Glenn Beck on Worst-Case Scenarios

 Posted by on 21 February 2009 at 12:01 pm  Economics, Government
Feb 212009

The February 20, 2009 edition of the Glenn Beck television show featured a chilling discussion of some worst-case economic and political scenarios facing the US in the next 5 years. Beck was always careful to point out that he and his guests weren’t claiming that these scenarios would happen, but rather that they could happen (i.e., they were within the realm of possibility), and that thinking about them was an important part of working to prevent them from occurring.

Dr. Onkar Ghate of the ARI appeared to discuss possible restrictions of free speech if we started heading towards dictatorship and some of the warning signs we should look for. You can watch his segment here:

One of the other topics discussed in detail was the possibility of a large-scale financial meltdown on the order of the Great Depression (if not worse). Given the US government will dig itself into unprecedented levels of debt due to the various bailout programs, it may start trying to print money (i.e., inflate the currency) as a way to “solve” the problem:

Of course, this won’t work. And Beck’s guests pointed out that this unhappy scenario has already played out in other countries in the past, such as Argentina during the 1990s.

(One of the guests was Stephen Moore, the Wall Street Journal financial writer who also cited Ayn Rand in his widely read recent OpEd, “‘Atlas Shrugged’: From Fiction to Fact in 52 Years”.)

Although I still believe that an Argentina-style financial meltdown probably won’t occur in the US, I also believe that there is a small but nonzero chance that it might.

Hence, I’d like to point readers towards this very interesting essay by an Argentinian who lived through that country’s crisis. The author dispels some of the extreme right-wing survivalist myths about such scenarios. More importantly, he also discusses the very real threats and challenges that ordinary people have to deal with in such circumstances, and he gives some worthwhile advice and recommendations on how best to cope.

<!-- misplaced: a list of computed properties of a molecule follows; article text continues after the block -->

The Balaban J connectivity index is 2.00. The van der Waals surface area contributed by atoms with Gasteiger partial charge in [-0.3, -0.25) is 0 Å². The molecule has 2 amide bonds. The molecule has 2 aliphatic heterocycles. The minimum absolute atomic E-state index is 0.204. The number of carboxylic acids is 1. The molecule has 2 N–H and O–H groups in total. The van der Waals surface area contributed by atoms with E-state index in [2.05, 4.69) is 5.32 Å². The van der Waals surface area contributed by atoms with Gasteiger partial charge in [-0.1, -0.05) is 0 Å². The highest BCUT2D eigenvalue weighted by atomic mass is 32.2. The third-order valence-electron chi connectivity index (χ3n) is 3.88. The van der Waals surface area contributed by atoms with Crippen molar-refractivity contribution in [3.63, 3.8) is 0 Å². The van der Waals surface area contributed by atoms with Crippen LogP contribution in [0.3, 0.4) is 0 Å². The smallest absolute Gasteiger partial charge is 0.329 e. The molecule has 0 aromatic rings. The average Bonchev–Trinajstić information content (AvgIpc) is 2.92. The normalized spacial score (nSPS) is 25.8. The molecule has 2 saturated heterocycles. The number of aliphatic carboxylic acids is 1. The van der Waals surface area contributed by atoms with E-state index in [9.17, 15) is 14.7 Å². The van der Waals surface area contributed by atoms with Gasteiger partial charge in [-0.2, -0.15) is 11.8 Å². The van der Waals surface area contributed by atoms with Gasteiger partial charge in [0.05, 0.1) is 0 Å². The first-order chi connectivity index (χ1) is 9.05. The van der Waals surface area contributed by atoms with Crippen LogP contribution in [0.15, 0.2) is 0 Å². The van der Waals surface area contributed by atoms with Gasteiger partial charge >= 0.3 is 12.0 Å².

Much of his advice would be applicable to any number of natural or man-made crises. Anyone who values his or her life might want to make it a point to cultivate the mental and physical tools necessary to survive such circumstances.

Again, I don’t think this is the most likely future for the US. And I intend to concentrate my main effort in the battle of ideas, precisely to help prevent this from happening. But just as I think it’s prudent to keep a fire extinguisher in one’s kitchen or a first-aid kit in one’s car as protection against bad events, I also think it would be prudent for Americans to plan for significant economic and political turbulence in the near future. Many of these actions are things most intelligent people would want to do anyways, such as minimizing/eliminating debt, keeping at least 6 months of living expenses in the bank, staying physically healthy, etc.

The recent history of Argentina offers Americans some important lessons. Whether we learn from them is up to us.

(Disclaimer: This is the first episode of the Glenn Beck show that I’ve ever watched. He’s pretty good on some concrete points of politics and economics. But he also fell into the typical conservative error of stating that rights come from God, rather than being a consequence of our nature. But I’m hoping that there will be future opportunities for Objectivists to present the correct philosophic justification of individual rights on shows like his.)

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